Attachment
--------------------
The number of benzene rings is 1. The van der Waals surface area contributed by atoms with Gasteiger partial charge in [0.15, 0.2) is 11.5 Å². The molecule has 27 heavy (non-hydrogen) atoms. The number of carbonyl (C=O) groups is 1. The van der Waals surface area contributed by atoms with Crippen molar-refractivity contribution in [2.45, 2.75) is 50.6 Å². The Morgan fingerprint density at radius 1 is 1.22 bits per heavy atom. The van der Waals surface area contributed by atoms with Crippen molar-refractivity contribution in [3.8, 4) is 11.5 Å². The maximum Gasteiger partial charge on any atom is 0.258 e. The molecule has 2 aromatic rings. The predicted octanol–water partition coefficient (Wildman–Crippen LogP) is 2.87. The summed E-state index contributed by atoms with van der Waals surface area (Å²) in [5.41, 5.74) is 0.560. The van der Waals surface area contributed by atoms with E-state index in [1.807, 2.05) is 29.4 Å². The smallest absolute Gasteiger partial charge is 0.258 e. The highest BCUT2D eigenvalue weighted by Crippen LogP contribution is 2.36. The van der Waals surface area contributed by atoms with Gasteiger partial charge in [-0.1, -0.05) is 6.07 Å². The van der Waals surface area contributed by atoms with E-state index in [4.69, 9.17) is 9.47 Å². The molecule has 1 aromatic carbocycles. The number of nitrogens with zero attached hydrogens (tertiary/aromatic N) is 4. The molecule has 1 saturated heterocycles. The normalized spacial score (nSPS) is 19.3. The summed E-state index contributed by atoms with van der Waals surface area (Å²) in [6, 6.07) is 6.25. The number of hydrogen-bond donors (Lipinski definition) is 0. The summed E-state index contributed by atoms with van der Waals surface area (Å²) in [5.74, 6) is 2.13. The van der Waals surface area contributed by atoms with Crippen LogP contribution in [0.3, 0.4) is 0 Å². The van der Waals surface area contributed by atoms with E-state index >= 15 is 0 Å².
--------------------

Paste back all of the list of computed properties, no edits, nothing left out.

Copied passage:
The number of benzene rings is 1. The van der Waals surface area contributed by atoms with Gasteiger partial charge in [0.15, 0.2) is 11.5 Å². The molecule has 27 heavy (non-hydrogen) atoms. The number of carbonyl (C=O) groups is 1. The van der Waals surface area contributed by atoms with Crippen molar-refractivity contribution in [2.45, 2.75) is 50.6 Å². The Morgan fingerprint density at radius 1 is 1.22 bits per heavy atom. The van der Waals surface area contributed by atoms with Crippen molar-refractivity contribution in [3.8, 4) is 11.5 Å². The maximum Gasteiger partial charge on any atom is 0.258 e. The molecule has 2 aromatic rings. The predicted octanol–water partition coefficient (Wildman–Crippen LogP) is 2.87. The summed E-state index contributed by atoms with van der Waals surface area (Å²) in [5.41, 5.74) is 0.560. The van der Waals surface area contributed by atoms with E-state index in [1.807, 2.05) is 29.4 Å². The smallest absolute Gasteiger partial charge is 0.258 e. The highest BCUT2D eigenvalue weighted by Crippen LogP contribution is 2.36. The van der Waals surface area contributed by atoms with Gasteiger partial charge in [-0.1, -0.05) is 6.07 Å². The van der Waals surface area contributed by atoms with E-state index in [4.69, 9.17) is 9.47 Å². The molecule has 1 aromatic carbocycles. The number of nitrogens with zero attached hydrogens (tertiary/aromatic N) is 4. The molecule has 1 saturated heterocycles. The normalized spacial score (nSPS) is 19.3. The summed E-state index contributed by atoms with van der Waals surface area (Å²) in [6, 6.07) is 6.25. The number of hydrogen-bond donors (Lipinski definition) is 0. The summed E-state index contributed by atoms with van der Waals surface area (Å²) in [5.74, 6) is 2.13. The van der Waals surface area contributed by atoms with Crippen LogP contribution in [0.3, 0.4) is 0 Å². The van der Waals surface area contributed by atoms with E-state index >= 15 is 0 Å².